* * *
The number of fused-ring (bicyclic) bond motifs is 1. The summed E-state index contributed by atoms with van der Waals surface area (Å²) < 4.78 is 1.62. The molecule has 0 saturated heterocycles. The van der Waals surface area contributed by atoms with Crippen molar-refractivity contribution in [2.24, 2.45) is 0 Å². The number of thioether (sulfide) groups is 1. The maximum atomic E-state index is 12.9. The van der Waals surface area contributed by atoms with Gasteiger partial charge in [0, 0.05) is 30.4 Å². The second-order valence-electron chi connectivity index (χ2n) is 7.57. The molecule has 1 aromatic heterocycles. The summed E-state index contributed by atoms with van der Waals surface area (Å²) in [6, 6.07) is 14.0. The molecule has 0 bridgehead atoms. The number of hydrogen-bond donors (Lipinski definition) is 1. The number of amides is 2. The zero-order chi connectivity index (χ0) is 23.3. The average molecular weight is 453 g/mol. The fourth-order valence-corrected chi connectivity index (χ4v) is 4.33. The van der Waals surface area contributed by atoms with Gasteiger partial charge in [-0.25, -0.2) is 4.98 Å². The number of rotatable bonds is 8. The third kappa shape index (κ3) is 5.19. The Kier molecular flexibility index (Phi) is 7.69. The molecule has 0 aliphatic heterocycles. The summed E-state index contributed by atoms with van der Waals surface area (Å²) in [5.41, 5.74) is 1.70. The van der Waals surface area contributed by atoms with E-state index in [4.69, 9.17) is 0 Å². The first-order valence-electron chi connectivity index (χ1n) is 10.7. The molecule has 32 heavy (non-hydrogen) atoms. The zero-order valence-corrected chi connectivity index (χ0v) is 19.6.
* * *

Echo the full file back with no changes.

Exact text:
The number of fused-ring (bicyclic) bond motifs is 1. The summed E-state index contributed by atoms with van der Waals surface area (Å²) < 4.78 is 1.62. The molecule has 0 saturated heterocycles. The van der Waals surface area contributed by atoms with Crippen molar-refractivity contribution in [2.24, 2.45) is 0 Å². The number of thioether (sulfide) groups is 1. The maximum atomic E-state index is 12.9. The van der Waals surface area contributed by atoms with Gasteiger partial charge in [0, 0.05) is 30.4 Å². The second-order valence-electron chi connectivity index (χ2n) is 7.57. The molecule has 1 aromatic heterocycles. The summed E-state index contributed by atoms with van der Waals surface area (Å²) in [6, 6.07) is 14.0. The molecule has 0 bridgehead atoms. The number of hydrogen-bond donors (Lipinski definition) is 1. The number of amides is 2. The zero-order chi connectivity index (χ0) is 23.3. The average molecular weight is 453 g/mol. The fourth-order valence-corrected chi connectivity index (χ4v) is 4.33. The van der Waals surface area contributed by atoms with Gasteiger partial charge in [-0.25, -0.2) is 4.98 Å². The number of rotatable bonds is 8. The third kappa shape index (κ3) is 5.19. The Kier molecular flexibility index (Phi) is 7.69. The molecule has 0 aliphatic heterocycles. The summed E-state index contributed by atoms with van der Waals surface area (Å²) in [5.41, 5.74) is 1.70. The van der Waals surface area contributed by atoms with E-state index in [4.69, 9.17) is 0 Å². The first-order valence-electron chi connectivity index (χ1n) is 10.7. The molecule has 32 heavy (non-hydrogen) atoms. The zero-order valence-corrected chi connectivity index (χ0v) is 19.6.